"In the winter of 2014, students at Iowa State University received emails asking them to volunteer for an experiment. Researchers were looking for women who would eat bananas that had been genetically engineered to produce extra carotenes, the yellow-orange nutrients that take their name from carrots. Our bodies use alpha and beta carotenes to make retinol, better known as vitamin A, and the experiment was testing how much of the carotenes in the bananas would transform to vitamin A. The researchers were part of an international team trying to end vitamin A deficiency. The emails reached the volunteers they needed to begin the experiment, but they also reached protesters. “As a student in the sustainability program, I immediately started asking questions,” said Iowa State postdoc Rivka Fidel. “Is this proven safe? Have they considered the broader cultural and economic issues?” ... Fidel told me she and her friends had found it nearly impossible to extract information from researchers, or from the Gates Foundation, which is providing funding for this project. Too often conversations about these kinds of issues simply reverberate within their respective echo chambers. So to bridge the gap I took the gist of the students’ questions to people at the Gates Foundation, scientists working on the banana, and the one person who may have done the most to fight vitamin A deficiency — an ophthalmologist who has no interest in either promoting or bashing GMOs." [more inside]
New GM technique injects mosquitoes with a gene that results in mostly male offspring, eventually leading to a population crash. Previous efforts to tackle the disease, that kills more than 1 million people each year – most of whom are African children – have included bed nets to protect people and insecticides to kill the mosquito species most responsible for the transmission of malaria (Anopheles gambiae). The new technique by a team at Imperial College London involves injecting mosquitoes with a gene that causes the vast majority of their offspring to be male, leading to an eventual dramatic decline in population within six generations as females disappear. “You have a short-term benefit because males don’t bite humans [and transmit malaria],” Andrea Crisanti, one of the authors of the new research, which was published in the journal Nature Communications on Tuesday, told the Guardian. “But in the long term you will eventually eradicate or substantially reduce mosquitoes. This could make a substantial contribution to eradicating malaria, combined with other tools such as insecticides.”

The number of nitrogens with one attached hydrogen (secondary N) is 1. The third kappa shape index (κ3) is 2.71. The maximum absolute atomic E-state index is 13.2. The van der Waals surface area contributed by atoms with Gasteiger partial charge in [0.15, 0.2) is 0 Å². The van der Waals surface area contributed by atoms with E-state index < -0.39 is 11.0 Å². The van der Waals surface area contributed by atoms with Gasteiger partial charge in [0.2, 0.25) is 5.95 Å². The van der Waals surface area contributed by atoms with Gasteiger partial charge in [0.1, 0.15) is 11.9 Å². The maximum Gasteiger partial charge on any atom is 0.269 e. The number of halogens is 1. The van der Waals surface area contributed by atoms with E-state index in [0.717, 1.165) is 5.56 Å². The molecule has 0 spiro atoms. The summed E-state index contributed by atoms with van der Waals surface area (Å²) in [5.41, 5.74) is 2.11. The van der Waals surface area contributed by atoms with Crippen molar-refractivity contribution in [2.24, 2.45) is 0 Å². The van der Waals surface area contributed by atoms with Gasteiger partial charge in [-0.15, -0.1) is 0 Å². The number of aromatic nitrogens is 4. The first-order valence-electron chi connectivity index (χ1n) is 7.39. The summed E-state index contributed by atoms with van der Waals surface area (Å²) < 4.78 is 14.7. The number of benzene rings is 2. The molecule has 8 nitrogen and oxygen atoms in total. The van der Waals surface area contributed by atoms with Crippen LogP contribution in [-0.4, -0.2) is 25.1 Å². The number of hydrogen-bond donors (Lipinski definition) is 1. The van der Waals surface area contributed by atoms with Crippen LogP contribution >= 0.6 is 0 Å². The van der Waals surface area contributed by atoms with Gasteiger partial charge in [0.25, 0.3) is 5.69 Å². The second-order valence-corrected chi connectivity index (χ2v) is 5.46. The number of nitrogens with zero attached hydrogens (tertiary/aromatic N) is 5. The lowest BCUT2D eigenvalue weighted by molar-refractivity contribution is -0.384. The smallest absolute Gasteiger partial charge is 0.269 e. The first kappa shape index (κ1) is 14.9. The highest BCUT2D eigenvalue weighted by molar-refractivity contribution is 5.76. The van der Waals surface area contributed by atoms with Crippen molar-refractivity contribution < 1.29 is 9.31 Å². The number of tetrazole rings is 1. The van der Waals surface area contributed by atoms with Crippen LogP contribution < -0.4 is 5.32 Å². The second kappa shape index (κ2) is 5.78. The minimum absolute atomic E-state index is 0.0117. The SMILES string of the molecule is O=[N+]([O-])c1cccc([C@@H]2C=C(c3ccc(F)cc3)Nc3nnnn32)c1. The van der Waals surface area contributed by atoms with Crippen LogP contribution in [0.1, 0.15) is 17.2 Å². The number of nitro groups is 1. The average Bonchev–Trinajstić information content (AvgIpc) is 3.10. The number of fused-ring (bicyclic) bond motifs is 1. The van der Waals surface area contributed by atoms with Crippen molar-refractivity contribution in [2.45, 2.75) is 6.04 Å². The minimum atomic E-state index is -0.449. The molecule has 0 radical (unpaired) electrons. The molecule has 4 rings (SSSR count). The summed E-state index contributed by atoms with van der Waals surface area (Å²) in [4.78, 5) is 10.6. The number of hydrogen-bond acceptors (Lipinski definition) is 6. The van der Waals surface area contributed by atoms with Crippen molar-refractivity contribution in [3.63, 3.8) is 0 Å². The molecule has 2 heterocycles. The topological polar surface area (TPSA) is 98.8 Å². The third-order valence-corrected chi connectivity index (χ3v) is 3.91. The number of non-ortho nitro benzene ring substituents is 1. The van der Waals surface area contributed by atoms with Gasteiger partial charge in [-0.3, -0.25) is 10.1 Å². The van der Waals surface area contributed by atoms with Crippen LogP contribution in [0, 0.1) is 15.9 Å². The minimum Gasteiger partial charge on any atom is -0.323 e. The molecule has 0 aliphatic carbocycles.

These new mosquitoes are now set to be used in Brazil, having been approved for use by the Brazilian government with a factory for their production now opened.[more inside]
Glowing green pigs. Scientists from Taiwan have successfully created a bioluminescent pigs with genes from a jellyfish.
In lieu of today's posts on GM foods and meat, Trans Ova Genetics is pharming cows in hopes of creating one capable of adminstering human antibodies.
Today the British government released a major report on the safety of genetically modified foods. According to New Scientist, "existing genetically modified crops and foods pose a 'very low' risk to human health and are 'very unlikely' to rampage through the British countryside", but others disagree.
The genetically modified cat is out of the proverbial bag. New study finds traces of GM corn DNA in wild maize fields, over 60 miles away from the closest possible source. Are GM crops still the great idea that Monsanto thought they were? [via the pocket]
OK, cue the first GM babies. This time the men in white coats have crossed the line.